The use of a parking brake can result in rear wheel lock up. Heck, it's a common practice among kids to use the parking brake to initiate a rear wheel slide for th fun of it (donuts is a parking lot) It is usually more difficult to cause a lock up using a parking brake though since it takes much more effort to apply pressures anywhere close to what the hydraulic system can but in many many situations, the mechanical parking brake does not activate the system in the same manner as the hydraulic system does which results in the non-hydraulic activation being a less effective system.

    None the less, in many vehicles in many situations the parking brake can cause a rear wheel lock condition.

    While you state the obvious, hydraulic pressure is initiated by the driver, I'm not understanding your point. While true, there are myriad factors that can affect the function of the brakes even with equal pressures involved. I have repaired vehicles where the slightest hydraulic activation of brakes resulted in rear wheel lock up. I have repaired vehicles where the Hulk himself could not cause the wheels to lock using the hydraulic brakes. There are so many variables involved it is never as simple as; driver error.

    in the situation at hand I suspect it is a combination of factors that led to the result. Over size tires cause a lot of braking issue. Simply due to the larger diameter the effectiveness of the brakes is reduced. The larger tires results in a greater amount of torque being applied to the brake system. That means the brakes don't work as effectively as with a smaller tire which means the driver must apply more pressure to the brakes to cause the same net braking effect.

    Then as the rear of the vehicle "unloads" due to it rising, there comes a point where the friction available between the tires and the road is reduced. There is a magical point where the braking action exceeds the friction available and viola we have immediate wheel lock. It is very difficult to determine when it will happen as there are so many variables involved. It generally comes as a surprise to the driver. The more experience in such situations a driver has, the more likely they will be able to guess when it will happen and act accordingly.

    So, in the situation at hand, due to over size tires the driver must apply greater force. As long as that greater force can be utilized all is well. As soon as the scales tip to result in inadequate friction between the road and the tires, that force is then way to much needed and that excess force results in a very fast change of braking force required such that a driver cannot typically react quickly enough to compensate. Even adjusting for the conditions as the dynamics change to require a much lesser force applied to the brakes is often beyond the average driver to compensate for. Until the vehicle slows enough to defeat the issues creating the situation at hand, there will be a modulation of the application of the brakes to deal with the possible lock up conditions followed immediately by the need to apply adequate pressure to overcome the over sized wheel induced torque increase and slowing the vehicle.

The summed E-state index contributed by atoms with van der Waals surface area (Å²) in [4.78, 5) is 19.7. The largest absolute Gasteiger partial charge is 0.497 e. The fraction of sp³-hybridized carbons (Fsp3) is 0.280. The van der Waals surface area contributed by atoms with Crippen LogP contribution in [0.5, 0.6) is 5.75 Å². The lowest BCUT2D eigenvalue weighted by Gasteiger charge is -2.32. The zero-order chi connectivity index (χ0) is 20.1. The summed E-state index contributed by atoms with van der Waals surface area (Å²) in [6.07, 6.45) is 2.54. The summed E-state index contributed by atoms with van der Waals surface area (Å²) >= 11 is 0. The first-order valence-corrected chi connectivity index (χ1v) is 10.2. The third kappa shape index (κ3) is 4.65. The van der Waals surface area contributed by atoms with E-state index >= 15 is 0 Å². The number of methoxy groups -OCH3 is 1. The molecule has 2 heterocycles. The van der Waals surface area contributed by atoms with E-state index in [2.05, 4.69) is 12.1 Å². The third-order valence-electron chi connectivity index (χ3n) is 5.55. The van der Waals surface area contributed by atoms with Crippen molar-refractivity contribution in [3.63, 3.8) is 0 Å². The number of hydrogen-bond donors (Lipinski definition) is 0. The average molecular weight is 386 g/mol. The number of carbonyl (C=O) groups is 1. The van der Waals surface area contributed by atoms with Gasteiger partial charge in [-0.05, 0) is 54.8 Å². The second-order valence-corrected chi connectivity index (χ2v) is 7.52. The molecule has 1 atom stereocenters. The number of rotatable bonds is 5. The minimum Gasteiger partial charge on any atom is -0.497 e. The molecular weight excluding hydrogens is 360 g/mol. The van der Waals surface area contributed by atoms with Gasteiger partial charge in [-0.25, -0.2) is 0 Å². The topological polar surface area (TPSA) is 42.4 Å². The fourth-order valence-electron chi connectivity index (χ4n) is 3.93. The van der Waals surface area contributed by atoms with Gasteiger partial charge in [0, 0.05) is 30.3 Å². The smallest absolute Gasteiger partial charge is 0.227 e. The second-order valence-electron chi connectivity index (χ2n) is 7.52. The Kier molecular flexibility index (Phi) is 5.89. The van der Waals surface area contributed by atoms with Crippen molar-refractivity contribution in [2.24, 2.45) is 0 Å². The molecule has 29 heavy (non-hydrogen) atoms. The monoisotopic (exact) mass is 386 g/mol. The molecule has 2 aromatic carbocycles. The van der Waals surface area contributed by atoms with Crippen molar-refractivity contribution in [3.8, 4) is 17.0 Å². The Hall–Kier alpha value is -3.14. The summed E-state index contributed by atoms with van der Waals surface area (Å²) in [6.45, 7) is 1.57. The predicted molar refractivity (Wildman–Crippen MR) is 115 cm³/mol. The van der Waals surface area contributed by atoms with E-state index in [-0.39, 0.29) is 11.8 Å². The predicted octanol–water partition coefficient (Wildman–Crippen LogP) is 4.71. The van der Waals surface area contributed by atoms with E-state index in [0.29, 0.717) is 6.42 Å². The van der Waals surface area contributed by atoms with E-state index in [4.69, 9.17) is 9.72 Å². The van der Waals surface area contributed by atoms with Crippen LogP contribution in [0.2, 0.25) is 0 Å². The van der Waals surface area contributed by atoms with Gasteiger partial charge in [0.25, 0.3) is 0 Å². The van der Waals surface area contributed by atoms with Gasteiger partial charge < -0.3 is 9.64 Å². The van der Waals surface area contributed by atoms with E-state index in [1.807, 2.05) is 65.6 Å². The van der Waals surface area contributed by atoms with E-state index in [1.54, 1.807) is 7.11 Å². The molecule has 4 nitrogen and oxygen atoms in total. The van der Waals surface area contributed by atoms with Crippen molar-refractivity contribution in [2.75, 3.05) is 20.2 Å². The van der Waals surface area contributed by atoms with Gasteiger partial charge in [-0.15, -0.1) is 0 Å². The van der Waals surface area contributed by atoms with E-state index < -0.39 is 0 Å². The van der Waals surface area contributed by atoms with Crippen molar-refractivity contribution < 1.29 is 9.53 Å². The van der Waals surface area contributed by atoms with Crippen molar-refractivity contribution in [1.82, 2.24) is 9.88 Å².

End result; loss of effective control of the vehicle.

    Add that to attempting to avoid an obstacle and we have the op's situation.


    it still boils down to driver error which means the ticket is justified.

  6. #26
    Join Date
    Dec 2015
    Posts
    15

    Default Re: Ticketed for Following Too Closely Without Hitting Another Vehicle

    When I said lifted with larger tires I should have been more specific. I have just stronger springs in the back for hauling trailers (less than 2" of lift) and 31" tires so its not like I have a monster truck. I also had just had ceramic brakes put on and had the rear drum brakes replaced and had them converted to disc brakes. Maybe that's what caused it.

  7. #27
    Join Date
    Mar 2010
    Location
    Snohomish, WA
    Posts
    1,588

    Default Re: Ticketed for Following Too Closely Without Hitting Another Vehicle

    Who did the conversion? Did they use a factory proportioning valve made for factory rear discs? Was it factory or aftermarket hardware for the rest of the conversion?

  8. #28
    Join Date
    Dec 2015
    Posts
    15

    Default Re: Ticketed for Following Too Closely Without Hitting Another Vehicle

    It was a local off-road shop that does mainly toyotas. I can find the name of the kit but its not a factory kit. It's a special off road kit